Biden Administration’s New Power Plant Regulation: Third Time’s the Charm?
The Environmental Protection Agency (“EPA”) is making yet another attempt (its third) to regulate carbon emissions from power plants with a new proposal, looking to target the electric power sector that is responsible for 25% of all greenhouse gas emissions in the United States. Previous attempts by prior administrations failed, but the Biden administration is adamant on seeing the sector overregulated. This new proposed rule aims to reduce emissions from power plants primarily through the controversial method of carbon capture and storage, but also through low-GHG hydrogen co-firing and natural gas co-firing.
President Joe Biden’s administration has prioritized addressing climate change, and this new rule is a crucial component of the administration’s strategy.
According to White House National Climate Advisor Ali Zaidi, the new rule aligns with advancements in cleaner energy technologies that are increasingly being adopted and produced in the United States.
The EPA’s proposal focuses on compliance techniques that have gained favor following the Supreme Court’s ruling in West Virginia v. EPA, which prevented the EPA from forcing power plants to shift from coal to cleaner energy sources. As the court clarified with that case, the EPA does not have the power to impose “generational shifting” on power plants. This decision prompted the EPA to go back to the drawing board and craft the current proposed rule which supposedly adheres to the decision of the Court. The EPA stated that the new rule is designed to withstand judicial scrutiny and follows the agency’s traditional approach under the Clean Air Act to mitigate pollution from stationary sources.
The proposed rule would apply to new gas-fired combustion turbines, existing coal, oil, and gas-fired steam generating units, and certain existing gas-fired combustion turbines. The emission reductions required by the EPA would vary based on a variety of factors such as facility type, fuel source, operational frequency, and expected lifespan.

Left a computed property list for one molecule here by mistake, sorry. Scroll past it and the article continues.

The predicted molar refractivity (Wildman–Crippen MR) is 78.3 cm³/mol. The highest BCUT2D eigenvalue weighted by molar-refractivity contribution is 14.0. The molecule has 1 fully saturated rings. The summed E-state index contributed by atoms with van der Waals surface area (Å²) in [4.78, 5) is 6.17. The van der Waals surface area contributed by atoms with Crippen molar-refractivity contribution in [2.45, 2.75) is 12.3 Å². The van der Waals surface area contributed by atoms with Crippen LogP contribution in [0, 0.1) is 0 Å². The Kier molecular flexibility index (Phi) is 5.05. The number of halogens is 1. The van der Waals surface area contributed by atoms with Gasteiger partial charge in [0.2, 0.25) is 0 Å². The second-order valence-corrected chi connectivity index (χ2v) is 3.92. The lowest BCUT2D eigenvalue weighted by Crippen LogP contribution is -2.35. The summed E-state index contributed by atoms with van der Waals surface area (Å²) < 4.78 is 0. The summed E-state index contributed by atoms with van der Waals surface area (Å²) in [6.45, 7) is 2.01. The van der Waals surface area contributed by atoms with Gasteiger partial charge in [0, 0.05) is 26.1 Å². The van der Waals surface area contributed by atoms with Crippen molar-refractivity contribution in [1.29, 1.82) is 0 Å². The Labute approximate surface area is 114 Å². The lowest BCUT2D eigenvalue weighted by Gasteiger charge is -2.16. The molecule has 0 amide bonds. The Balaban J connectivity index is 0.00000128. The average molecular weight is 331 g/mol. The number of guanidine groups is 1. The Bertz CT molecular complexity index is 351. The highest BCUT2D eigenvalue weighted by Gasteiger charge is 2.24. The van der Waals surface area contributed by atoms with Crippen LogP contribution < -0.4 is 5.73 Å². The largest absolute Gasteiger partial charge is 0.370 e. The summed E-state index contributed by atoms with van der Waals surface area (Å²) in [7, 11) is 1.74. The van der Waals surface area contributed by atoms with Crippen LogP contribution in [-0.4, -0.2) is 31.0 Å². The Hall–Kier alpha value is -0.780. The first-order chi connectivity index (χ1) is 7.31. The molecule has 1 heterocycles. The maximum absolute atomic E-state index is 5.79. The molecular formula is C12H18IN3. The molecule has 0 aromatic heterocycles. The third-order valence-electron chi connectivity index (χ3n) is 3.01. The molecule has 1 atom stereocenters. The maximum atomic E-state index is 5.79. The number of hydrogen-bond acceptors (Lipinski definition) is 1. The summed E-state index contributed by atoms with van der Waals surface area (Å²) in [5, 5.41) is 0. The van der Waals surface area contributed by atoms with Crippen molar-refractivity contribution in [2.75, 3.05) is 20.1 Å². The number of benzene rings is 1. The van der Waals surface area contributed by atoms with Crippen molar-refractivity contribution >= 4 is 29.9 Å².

Carbon capture and storage (“CCS”) technology is a compliance technique endorsed by both Congress and the Biden administration but is still controversial. Environmentalists have expressed hesitation to implement CCS, citing concerns about its compatibility with environmental and climate justice. Additionally, infrastructure projects related to CCS have faced opposition from local governments, making its potential implementation by the EPA complicated and unclear.
EPA’s legal ability to regulate greenhouse gas emissions from power plants dates back to 2003, where the agency made findings that it did not have the authority to regulate GHG emissions for climate change purposes and the 2007 Supreme Court ruling in Massachusetts v. EPA, where a divided court ruled that carbon dioxide is considered an air pollutant under the Clean Air Act despite it not being listed as such. However, previous attempts to formulate regulations based on this ruling have been disrupted by disputes over the extent of the EPA’s authority. The Biden administration hopes that this new rule will finally be a regulation following Massachusetts to be implemented, but it will certainly be challenged in the courts.
Text of the proposed new rule HERE.